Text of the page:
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Thread: Neon green egg white? page

  1. #1
    Jen AlcesAlces's Avatar
    Jen AlcesAlces is offline Senior Member
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    Neon green egg white?

    Primal Fuel
    So, in my morning scramble, one of the eggs had a neon greenish egg white. Seriously, NEON GREEN. I was afraid to eat it, so ended up tossing it all. After googling, the possibilities include "it contains extra vitamin B2!" or "it's spoiled and tainted with bacteria".

    I know there are some chicken experts on here... what's really going on? Are these safe to eat?

    *These were Organic Valley brown organic eggs, carton expiration is this week. The other eggs from this carton have been normal. Just the one fluorescent one.

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    girlarchitect's Avatar
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    I've never heard of a neon green egg white and would have thrown it out too. But one carton of eggs can hold eggs from 12 different chickens - no way to tell if there is a problem with the whole unless the others are also green.
    I'd eat them if they looked normal.
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    ElaineC's Avatar
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    I had hens for years. I wouldn't have eaten that egg :\ I wouldn't worry about the others if they look and smell normal though. Sounds to me like a bacterial infection in the egg.
    Fighting fibromyalgia and chronic myofascial pain since 2002.

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    Not sure that I would have used that, either, but this site seems to indicate that it may simply indicate surplus B-12.

    But when in doubt, throw it out.

    One other thing to note is that while Organic Valley may be a better option than many of the industrially-farmed eggs, there are some things to note. Chickens on pasture are natural scavengers, leaping into the air after insects, and getting a variety of dietary inputs. Organic farms do not necessarily have this natural diet; although the feed is organic (good), it may simply be organic grains (bad). OV, like many organic egg producers that claim to offer "free-range" eggs, allows access to the outdoors. As Michael Pollan notes, birds not raised outdoors are typically kept sealed indoors for several weeks until they are resistant to disease, but by then they are habituated to staying indoors and never use outdoor access.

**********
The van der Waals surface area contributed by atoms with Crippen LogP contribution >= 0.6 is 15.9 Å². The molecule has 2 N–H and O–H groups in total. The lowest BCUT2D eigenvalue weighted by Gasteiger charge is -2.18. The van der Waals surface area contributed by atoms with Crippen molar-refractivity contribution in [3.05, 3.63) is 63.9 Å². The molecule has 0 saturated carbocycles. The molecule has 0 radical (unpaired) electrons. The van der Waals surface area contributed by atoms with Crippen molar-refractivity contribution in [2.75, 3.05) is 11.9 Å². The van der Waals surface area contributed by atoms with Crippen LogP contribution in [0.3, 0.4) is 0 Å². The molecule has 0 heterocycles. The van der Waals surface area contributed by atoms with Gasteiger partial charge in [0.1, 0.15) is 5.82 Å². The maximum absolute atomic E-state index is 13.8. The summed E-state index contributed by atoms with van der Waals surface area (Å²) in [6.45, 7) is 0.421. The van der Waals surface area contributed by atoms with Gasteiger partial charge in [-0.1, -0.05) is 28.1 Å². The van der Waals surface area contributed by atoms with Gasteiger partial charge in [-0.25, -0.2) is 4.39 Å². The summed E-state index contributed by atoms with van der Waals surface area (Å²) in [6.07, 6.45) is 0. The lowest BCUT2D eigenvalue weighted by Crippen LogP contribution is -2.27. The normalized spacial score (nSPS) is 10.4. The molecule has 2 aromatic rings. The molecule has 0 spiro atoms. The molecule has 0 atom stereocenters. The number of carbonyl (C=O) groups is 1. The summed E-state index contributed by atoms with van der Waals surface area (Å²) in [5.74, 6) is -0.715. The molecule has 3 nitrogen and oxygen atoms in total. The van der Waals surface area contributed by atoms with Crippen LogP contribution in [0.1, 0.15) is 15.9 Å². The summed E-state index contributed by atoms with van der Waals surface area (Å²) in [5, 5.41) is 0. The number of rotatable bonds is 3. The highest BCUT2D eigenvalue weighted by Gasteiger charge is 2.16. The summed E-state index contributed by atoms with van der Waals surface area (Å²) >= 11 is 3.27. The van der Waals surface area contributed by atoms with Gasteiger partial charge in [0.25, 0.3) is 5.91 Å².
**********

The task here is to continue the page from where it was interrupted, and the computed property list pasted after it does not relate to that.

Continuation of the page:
Some good info from Mother Earth on the nutrition of pastured eggs, as well as here and here.

    If you can find a local farmer selling pastured eggs, or a farmer's market selling them, by all means pursue that. Anecdotally, I have found that industrial eggs are horrible (watery whites with little substance, weak and pale yolks), but that organic and organic "free-range" eggs are only slightly better. The real breakthrough is with pastured eggs: whites that don't just slosh around, yolks that are almost orange-gold, and taste that I find noticably better.

    Anyway, it could be that the OV feed was supplementing the birds B-12, and your egg came from a bird who got a larger dose not properly mixed through the feed. Just at a guess.

  5. #5
    Jen AlcesAlces's Avatar
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    Thanks for your thoughts! Yeah, it was creepy so I just didn't want to chance it. It looked radioactive.

    Sometimes I get eggs from the farmers market, but they don't always have them... so Organic Valley is my backup. They get milk and eggs from a lot of small farmers in Southern WI, and the cows and chickens are always visible out in the grass when I drive by. (They have signs up that they are suppliers for OV). Good point about the supplementation, as that could be the culprit. Or bacteria, who knows.

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    Zophie's Avatar
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    Did you take a picture? I think it would be a good day to try green eggs and ham.

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    Quote Originally Posted by Zophie View Post
    Did you take a picture? I think it would be a good day to try green eggs and ham.
    I found two yesterday with my eggs kept in a ceramic box on the window sill. I'll crack open more today and post a photo :-)

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